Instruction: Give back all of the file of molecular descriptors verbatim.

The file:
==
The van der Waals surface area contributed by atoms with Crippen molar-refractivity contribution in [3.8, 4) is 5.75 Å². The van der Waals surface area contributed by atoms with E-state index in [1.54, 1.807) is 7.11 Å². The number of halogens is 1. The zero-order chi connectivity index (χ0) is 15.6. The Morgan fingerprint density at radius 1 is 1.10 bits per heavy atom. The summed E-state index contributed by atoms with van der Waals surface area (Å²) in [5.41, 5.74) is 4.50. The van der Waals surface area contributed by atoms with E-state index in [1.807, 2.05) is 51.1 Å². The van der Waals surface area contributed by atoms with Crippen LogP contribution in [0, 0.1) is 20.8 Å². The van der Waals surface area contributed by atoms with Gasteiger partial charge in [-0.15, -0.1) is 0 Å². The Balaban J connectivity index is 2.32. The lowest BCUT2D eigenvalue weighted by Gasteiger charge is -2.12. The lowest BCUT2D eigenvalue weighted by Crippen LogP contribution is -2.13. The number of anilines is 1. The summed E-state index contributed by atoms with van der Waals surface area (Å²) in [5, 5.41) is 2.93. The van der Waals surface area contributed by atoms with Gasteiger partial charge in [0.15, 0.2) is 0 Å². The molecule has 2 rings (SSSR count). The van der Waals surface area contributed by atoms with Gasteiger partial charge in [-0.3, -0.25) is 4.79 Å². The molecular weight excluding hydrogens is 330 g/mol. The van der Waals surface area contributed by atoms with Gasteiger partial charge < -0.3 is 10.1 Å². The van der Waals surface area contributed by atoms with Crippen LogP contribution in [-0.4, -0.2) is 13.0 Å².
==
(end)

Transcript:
The van der Waals surface area contributed by atoms with Crippen molar-refractivity contribution in [3.8, 4) is 5.75 Å². The van der Waals surface area contributed by atoms with E-state index in [1.54, 1.807) is 7.11 Å². The number of halogens is 1. The zero-order chi connectivity index (χ0) is 15.6. The Morgan fingerprint density at radius 1 is 1.10 bits per heavy atom. The summed E-state index contributed by atoms with van der Waals surface area (Å²) in [5.41, 5.74) is 4.50. The van der Waals surface area contributed by atoms with E-state index in [1.807, 2.05) is 51.1 Å². The van der Waals surface area contributed by atoms with Crippen LogP contribution in [0, 0.1) is 20.8 Å². The van der Waals surface area contributed by atoms with Gasteiger partial charge in [-0.15, -0.1) is 0 Å². The Balaban J connectivity index is 2.32. The lowest BCUT2D eigenvalue weighted by Gasteiger charge is -2.12. The lowest BCUT2D eigenvalue weighted by Crippen LogP contribution is -2.13. The number of anilines is 1. The summed E-state index contributed by atoms with van der Waals surface area (Å²) in [5, 5.41) is 2.93. The van der Waals surface area contributed by atoms with Gasteiger partial charge in [0.15, 0.2) is 0 Å². The molecule has 2 rings (SSSR count). The van der Waals surface area contributed by atoms with Gasteiger partial charge in [-0.3, -0.25) is 4.79 Å². The molecular weight excluding hydrogens is 330 g/mol. The van der Waals surface area contributed by atoms with Gasteiger partial charge < -0.3 is 10.1 Å². The van der Waals surface area contributed by atoms with Crippen LogP contribution in [-0.4, -0.2) is 13.0 Å².